Implied Right of ActionA. Congress forgot to create an express right of action, but the totez meant to (i.e. Title VI, same thing as Title VII but about housing, would be useless w/o an individual right of action)
Implied Right Action Test1. π is the intended beneficiary of the statute
2. Legislative intent to provide a private right of action
3. A federal individual cause of action would further the underlying purpose of the statute
4. The subject of the statute is not one traditionally relegated to state law
Federal Ingredient Jurisdictiondoes the state law claim ultimately turn so indispensably on interpretation of a federal law as to render it, for all intents and purposes, a federal claim?
Federal Ingredient Jurisdiction Test1. Does this case deal with a construction of federal law?
- Impact on the federal dockets
- Uniformity concern – we don’t want state courts deciding on question of/interpreting federal law
2. Is the claim colorable?
- Significance of federal issue
- Substantiality concern – does your claim really hinge on federal concerns, or are you just throwing it in there in the hopes of creating fed q juris?
3. Did Congress intend to preclude any private right of action?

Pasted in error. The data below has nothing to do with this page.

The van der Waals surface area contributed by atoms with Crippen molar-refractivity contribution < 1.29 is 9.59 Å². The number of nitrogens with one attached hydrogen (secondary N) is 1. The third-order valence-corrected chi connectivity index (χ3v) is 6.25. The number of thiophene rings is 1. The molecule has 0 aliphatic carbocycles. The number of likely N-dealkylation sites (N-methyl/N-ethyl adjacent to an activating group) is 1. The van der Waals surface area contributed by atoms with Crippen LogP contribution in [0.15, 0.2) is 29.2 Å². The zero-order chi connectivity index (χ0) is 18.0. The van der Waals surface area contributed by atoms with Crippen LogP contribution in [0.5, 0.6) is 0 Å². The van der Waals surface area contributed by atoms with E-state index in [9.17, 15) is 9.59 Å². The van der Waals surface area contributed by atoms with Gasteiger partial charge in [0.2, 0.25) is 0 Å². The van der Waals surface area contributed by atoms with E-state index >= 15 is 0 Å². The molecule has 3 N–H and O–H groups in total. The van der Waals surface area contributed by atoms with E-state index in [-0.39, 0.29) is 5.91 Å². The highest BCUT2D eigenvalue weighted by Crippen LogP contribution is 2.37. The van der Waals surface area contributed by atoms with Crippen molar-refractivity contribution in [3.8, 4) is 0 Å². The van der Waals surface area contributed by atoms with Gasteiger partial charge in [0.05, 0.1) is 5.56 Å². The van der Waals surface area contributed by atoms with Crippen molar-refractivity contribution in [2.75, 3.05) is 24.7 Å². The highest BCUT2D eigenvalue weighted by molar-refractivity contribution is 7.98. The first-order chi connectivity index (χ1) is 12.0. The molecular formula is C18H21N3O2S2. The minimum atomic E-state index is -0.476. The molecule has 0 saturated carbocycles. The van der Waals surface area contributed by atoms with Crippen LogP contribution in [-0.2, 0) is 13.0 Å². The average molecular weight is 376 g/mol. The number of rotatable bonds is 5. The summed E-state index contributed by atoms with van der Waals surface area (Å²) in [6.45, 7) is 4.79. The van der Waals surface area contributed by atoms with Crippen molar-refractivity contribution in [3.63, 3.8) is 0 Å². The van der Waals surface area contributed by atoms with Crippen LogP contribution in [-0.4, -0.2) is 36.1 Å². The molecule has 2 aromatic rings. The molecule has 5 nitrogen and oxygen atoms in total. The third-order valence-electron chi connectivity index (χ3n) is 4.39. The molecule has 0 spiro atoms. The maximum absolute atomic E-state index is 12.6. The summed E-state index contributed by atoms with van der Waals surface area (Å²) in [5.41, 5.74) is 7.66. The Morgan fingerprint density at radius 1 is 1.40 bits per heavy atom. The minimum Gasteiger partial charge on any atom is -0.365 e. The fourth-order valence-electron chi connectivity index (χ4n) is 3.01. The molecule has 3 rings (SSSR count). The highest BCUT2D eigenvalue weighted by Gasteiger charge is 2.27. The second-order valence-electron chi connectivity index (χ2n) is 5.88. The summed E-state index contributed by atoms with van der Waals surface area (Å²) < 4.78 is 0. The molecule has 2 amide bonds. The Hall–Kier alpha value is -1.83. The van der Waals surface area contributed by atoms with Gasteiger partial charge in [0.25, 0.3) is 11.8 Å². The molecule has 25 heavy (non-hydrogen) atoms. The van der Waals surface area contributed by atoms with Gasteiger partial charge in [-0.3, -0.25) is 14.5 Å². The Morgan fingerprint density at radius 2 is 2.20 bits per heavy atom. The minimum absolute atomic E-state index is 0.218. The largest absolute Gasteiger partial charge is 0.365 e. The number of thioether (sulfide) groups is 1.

- Inferences from Congressional inaction
- Looks a lot like the implied right of action test – the supposition initially was that there was no difference between these two tests, and that this is all BS and maybe Holmes was right
- Under this prong, for fed ingred juris to survive, you would need to find a federal statute for which Congress did not even contemplate creating a right of action (neither did nor didn’t intend a right of action – this is a nearly impossible task)


Question Answer
L&N RR v. Mottley FactsM’s had a k with RR for free train passez fo lyf. Congress passed a law forbidding these kinds of off the book RR k’s, retroactively voiding the M’s k. They filed a state breach of k claim against RR, but they brought it in fed ct b/c they anticipated that the RR would use this federal law as a defense
L&N RR v. Mottley Holdingthe Mottley rule (above): the federal issue must be present on the face of the complaint and not be an anticipatory defense. The issue on the face of the complain was a state k claim, so its not a federal question “arising under” federal law. Bumped it back down to state court, where it went back up to the S.Ct. and Mottleys lost. Pwn.
Merrell Dow v. Thompson FactsScottish and Canadian π’s whose moms took Bendectin while pregnant (ended up causing birth defects) manu’d by MD wanted to take advantage of our kickass tort system by suing in the US. They had to keep the claims out of federal court, b/c previous Bendectin claims had been removed under forum non conveniens [there’s a better forum in which to litigate this claim], so they sued MD in OH, where its incorp’d. As proof of their negligence claim, they referred to the FDCA, a federal law governing the labeling of drugs (π’s claimed MD mislabeled drugs, thereby making them negligent per se). They did not allege any implied right of action, but MD removed anyway (tryna fuck them over).